If You Like This, You Should Also Check Out: Besides this and Queen Christina, Mamoulian’s other pre-code triumphs Applause, and Jekyll and Hyde. One of his best post-code movies was The Mark of Zorro.

How Available Is It?: There’s an excellent Kino DVD with an in-depth commentary by Mamoulian protege Miles Kreuger.

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Underrated Movie #80: Queen Christina

Title: Queen Christina
Year: 1933
Director: Rouben Mamoulian
Writers: H. M. Harwood, Salka Viertel, Margaret P. Levino, and S. N. Behrman
Stars: Greta Garbo, John Gilbert, Ian Keith, Lewis Stone, Elizabeth Young

The Story: The kick-ass 17th century Swedish queen reads books, dresses like a man, and refuses to get married, laughing at those who try to impose gender roles on her. You’d almost think she was a lesbian if she didn’t have so much uninhibited sex with men. She’s allowed to get away with all of it until she tries to shut down the military-industrial complex, resulting in a whisper campaign that brings her regency to a crisis.
How it Came to be Underrated: Mamoulian combined the sensuousness of Ophuls with the brazen good-naturedness of Hawks, but only in recent years have moves like this, Applause and Love Me Tonight been treated like the masterpieces they are.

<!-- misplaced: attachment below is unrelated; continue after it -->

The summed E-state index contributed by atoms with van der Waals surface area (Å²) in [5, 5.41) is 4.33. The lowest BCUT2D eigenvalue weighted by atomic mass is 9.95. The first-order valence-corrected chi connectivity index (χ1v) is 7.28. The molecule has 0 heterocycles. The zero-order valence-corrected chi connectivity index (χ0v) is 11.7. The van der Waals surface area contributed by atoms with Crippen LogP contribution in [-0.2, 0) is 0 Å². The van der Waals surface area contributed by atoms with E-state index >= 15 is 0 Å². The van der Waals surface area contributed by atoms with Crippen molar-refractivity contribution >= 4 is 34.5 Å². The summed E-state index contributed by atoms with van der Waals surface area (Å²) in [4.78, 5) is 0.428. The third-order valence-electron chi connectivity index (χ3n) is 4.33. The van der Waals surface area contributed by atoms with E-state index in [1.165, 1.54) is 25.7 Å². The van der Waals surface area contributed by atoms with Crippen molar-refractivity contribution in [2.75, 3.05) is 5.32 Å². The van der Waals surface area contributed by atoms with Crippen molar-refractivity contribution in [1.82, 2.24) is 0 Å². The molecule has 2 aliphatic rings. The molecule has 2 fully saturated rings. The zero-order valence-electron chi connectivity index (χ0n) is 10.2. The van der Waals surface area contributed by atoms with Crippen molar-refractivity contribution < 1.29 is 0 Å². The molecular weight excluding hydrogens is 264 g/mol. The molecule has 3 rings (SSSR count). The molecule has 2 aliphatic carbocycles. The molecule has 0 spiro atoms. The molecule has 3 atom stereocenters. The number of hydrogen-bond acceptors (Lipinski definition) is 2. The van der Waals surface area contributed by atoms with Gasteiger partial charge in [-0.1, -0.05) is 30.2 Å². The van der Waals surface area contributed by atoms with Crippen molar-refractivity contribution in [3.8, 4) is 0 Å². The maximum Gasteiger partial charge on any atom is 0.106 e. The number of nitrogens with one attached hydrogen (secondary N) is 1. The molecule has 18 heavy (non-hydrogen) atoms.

Why It’s Great:
  1. This movie is very much a product of that magical period from 1929-1933, after the arrival of sound but before the strict enforcement of the production code, when Hollywood movies enjoyed a brief flowering of sexual sophistication. Most “pre-code” movies used that freedom to tell tales that were lurid and dark, but this one used its frankness to celebrate sexual liberation in a way that was positive, political, and progressive. It’s pretty gobsmacking to watch it today.
  2. I love Ninotchka and Grand Hotel, but I would say that this is my favorite Garbo performance. She gets to laugh and cry, deliver speeches and still enjoy great silent moments, such as when she caresses every object in a room because “In the future, in my memory, I shall live a great deal in this room.”
  3. Movie about monarchs almost always fall into the “power corrupts” paradigm, so it’s shocking to see an unironic portrayal of a truly heroic political figure in this context. This movie is brazen in many ways, but nothing is more shocking today than its idealism.
  4. The queen meets the love of her life while cross-dressing of course, and, unlike your average “Twelfth Night” or “Merchant of Venice” production, we actually believe she might pull it off, because of her naturally deep voice combined with the excellent costuming. Garbo also refuses to inject coquettishness, even when a prostitute offers herself up to her! This is such a shocking, delightful movie!
If You Like This, You Should Also Check Out: As far as great pre-code bio-pics of cold weather queens go, this makes for an extreme contrast with Von Sternberg’s even more lush (and far more lurid) The Scarlet Empress. Consider them a sort of “Goofus and Gallant” pairing: one queen becomes the personification of wisdom, the other descends into total wickedness. (But both have a lot of fun along the way)

How Available Is It?: I has a nice looking DVD with no features.